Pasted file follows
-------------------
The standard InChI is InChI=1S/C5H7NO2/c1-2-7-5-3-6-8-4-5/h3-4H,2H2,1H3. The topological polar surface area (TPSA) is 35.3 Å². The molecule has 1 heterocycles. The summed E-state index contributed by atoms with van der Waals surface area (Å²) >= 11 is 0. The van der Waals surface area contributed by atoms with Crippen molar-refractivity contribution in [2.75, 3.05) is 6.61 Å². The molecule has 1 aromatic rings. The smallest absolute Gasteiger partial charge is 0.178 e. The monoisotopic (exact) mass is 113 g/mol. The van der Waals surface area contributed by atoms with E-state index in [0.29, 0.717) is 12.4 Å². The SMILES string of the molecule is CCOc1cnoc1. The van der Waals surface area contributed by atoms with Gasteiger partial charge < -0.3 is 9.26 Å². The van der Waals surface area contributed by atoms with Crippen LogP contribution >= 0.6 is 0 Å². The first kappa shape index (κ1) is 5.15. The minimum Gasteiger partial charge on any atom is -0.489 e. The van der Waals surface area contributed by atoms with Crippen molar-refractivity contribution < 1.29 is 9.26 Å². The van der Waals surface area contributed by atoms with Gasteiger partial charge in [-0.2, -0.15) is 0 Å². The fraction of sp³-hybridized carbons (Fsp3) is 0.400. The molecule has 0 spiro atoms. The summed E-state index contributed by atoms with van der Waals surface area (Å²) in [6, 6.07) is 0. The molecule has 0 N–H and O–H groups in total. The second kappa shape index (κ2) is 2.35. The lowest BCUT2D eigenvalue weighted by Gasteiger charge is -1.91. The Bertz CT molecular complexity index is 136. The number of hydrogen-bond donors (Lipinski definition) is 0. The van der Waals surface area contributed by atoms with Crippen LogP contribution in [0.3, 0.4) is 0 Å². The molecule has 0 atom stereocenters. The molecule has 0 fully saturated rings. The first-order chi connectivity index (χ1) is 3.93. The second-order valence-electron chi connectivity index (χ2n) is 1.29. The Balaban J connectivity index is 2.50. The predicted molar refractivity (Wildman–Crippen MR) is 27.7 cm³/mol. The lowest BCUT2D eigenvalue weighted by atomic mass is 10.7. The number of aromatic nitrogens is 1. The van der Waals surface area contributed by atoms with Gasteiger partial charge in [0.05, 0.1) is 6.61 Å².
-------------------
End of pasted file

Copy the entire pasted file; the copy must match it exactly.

The standard InChI is InChI=1S/C5H7NO2/c1-2-7-5-3-6-8-4-5/h3-4H,2H2,1H3. The topological polar surface area (TPSA) is 35.3 Å². The molecule has 1 heterocycles. The summed E-state index contributed by atoms with van der Waals surface area (Å²) >= 11 is 0. The van der Waals surface area contributed by atoms with Crippen molar-refractivity contribution in [2.75, 3.05) is 6.61 Å². The molecule has 1 aromatic rings. The smallest absolute Gasteiger partial charge is 0.178 e. The monoisotopic (exact) mass is 113 g/mol. The van der Waals surface area contributed by atoms with E-state index in [0.29, 0.717) is 12.4 Å². The SMILES string of the molecule is CCOc1cnoc1. The van der Waals surface area contributed by atoms with Gasteiger partial charge < -0.3 is 9.26 Å². The van der Waals surface area contributed by atoms with Crippen LogP contribution >= 0.6 is 0 Å². The first kappa shape index (κ1) is 5.15. The minimum Gasteiger partial charge on any atom is -0.489 e. The van der Waals surface area contributed by atoms with Crippen molar-refractivity contribution < 1.29 is 9.26 Å². The van der Waals surface area contributed by atoms with Gasteiger partial charge in [-0.2, -0.15) is 0 Å². The fraction of sp³-hybridized carbons (Fsp3) is 0.400. The molecule has 0 spiro atoms. The summed E-state index contributed by atoms with van der Waals surface area (Å²) in [6, 6.07) is 0. The molecule has 0 N–H and O–H groups in total. The second kappa shape index (κ2) is 2.35. The lowest BCUT2D eigenvalue weighted by Gasteiger charge is -1.91. The Bertz CT molecular complexity index is 136. The number of hydrogen-bond donors (Lipinski definition) is 0. The van der Waals surface area contributed by atoms with Crippen LogP contribution in [0.3, 0.4) is 0 Å². The molecule has 0 atom stereocenters. The molecule has 0 fully saturated rings. The first-order chi connectivity index (χ1) is 3.93. The second-order valence-electron chi connectivity index (χ2n) is 1.29. The Balaban J connectivity index is 2.50. The predicted molar refractivity (Wildman–Crippen MR) is 27.7 cm³/mol. The lowest BCUT2D eigenvalue weighted by atomic mass is 10.7. The number of aromatic nitrogens is 1. The van der Waals surface area contributed by atoms with Gasteiger partial charge in [0.05, 0.1) is 6.61 Å².